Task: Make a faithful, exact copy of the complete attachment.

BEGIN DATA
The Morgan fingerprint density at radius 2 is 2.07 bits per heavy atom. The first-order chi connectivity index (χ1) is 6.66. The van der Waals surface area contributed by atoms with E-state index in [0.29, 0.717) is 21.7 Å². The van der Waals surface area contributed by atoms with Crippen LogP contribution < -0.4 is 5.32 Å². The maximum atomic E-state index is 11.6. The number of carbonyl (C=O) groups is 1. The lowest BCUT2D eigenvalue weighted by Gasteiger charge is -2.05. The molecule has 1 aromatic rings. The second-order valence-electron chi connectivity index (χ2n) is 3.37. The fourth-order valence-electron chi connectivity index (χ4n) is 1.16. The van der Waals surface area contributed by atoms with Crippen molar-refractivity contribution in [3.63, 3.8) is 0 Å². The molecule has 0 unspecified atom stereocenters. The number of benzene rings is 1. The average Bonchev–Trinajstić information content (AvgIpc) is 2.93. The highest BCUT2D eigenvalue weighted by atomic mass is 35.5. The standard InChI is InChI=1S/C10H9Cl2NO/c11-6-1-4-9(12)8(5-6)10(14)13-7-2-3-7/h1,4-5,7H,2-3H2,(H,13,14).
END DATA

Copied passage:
The Morgan fingerprint density at radius 2 is 2.07 bits per heavy atom. The first-order chi connectivity index (χ1) is 6.66. The van der Waals surface area contributed by atoms with E-state index in [0.29, 0.717) is 21.7 Å². The van der Waals surface area contributed by atoms with Crippen LogP contribution < -0.4 is 5.32 Å². The maximum atomic E-state index is 11.6. The number of carbonyl (C=O) groups is 1. The lowest BCUT2D eigenvalue weighted by Gasteiger charge is -2.05. The molecule has 1 aromatic rings. The second-order valence-electron chi connectivity index (χ2n) is 3.37. The fourth-order valence-electron chi connectivity index (χ4n) is 1.16. The van der Waals surface area contributed by atoms with Crippen molar-refractivity contribution in [3.63, 3.8) is 0 Å². The molecule has 0 unspecified atom stereocenters. The number of benzene rings is 1. The average Bonchev–Trinajstić information content (AvgIpc) is 2.93. The highest BCUT2D eigenvalue weighted by atomic mass is 35.5. The standard InChI is InChI=1S/C10H9Cl2NO/c11-6-1-4-9(12)8(5-6)10(14)13-7-2-3-7/h1,4-5,7H,2-3H2,(H,13,14).